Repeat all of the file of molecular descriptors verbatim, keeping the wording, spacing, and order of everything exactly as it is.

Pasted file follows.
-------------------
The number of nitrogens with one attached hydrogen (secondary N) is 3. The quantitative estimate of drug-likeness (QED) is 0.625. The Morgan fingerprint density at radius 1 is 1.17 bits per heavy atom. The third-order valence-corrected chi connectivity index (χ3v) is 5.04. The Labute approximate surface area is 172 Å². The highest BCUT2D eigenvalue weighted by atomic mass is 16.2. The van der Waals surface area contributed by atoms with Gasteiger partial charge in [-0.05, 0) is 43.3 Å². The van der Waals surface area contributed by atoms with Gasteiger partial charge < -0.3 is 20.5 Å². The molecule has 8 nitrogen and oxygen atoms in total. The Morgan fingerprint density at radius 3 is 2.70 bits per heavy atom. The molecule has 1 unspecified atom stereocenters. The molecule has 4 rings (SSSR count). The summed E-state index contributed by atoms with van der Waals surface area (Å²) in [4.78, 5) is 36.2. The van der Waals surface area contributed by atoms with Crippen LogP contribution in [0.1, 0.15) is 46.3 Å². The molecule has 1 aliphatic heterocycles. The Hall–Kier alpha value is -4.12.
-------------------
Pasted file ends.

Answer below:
The number of nitrogens with one attached hydrogen (secondary N) is 3. The quantitative estimate of drug-likeness (QED) is 0.625. The Morgan fingerprint density at radius 1 is 1.17 bits per heavy atom. The third-order valence-corrected chi connectivity index (χ3v) is 5.04. The Labute approximate surface area is 172 Å². The highest BCUT2D eigenvalue weighted by atomic mass is 16.2. The van der Waals surface area contributed by atoms with Gasteiger partial charge in [-0.05, 0) is 43.3 Å². The van der Waals surface area contributed by atoms with Gasteiger partial charge < -0.3 is 20.5 Å². The molecule has 8 nitrogen and oxygen atoms in total. The Morgan fingerprint density at radius 3 is 2.70 bits per heavy atom. The molecule has 1 unspecified atom stereocenters. The molecule has 4 rings (SSSR count). The summed E-state index contributed by atoms with van der Waals surface area (Å²) in [4.78, 5) is 36.2. The van der Waals surface area contributed by atoms with Crippen LogP contribution in [0.1, 0.15) is 46.3 Å². The molecule has 1 aliphatic heterocycles. The Hall–Kier alpha value is -4.12.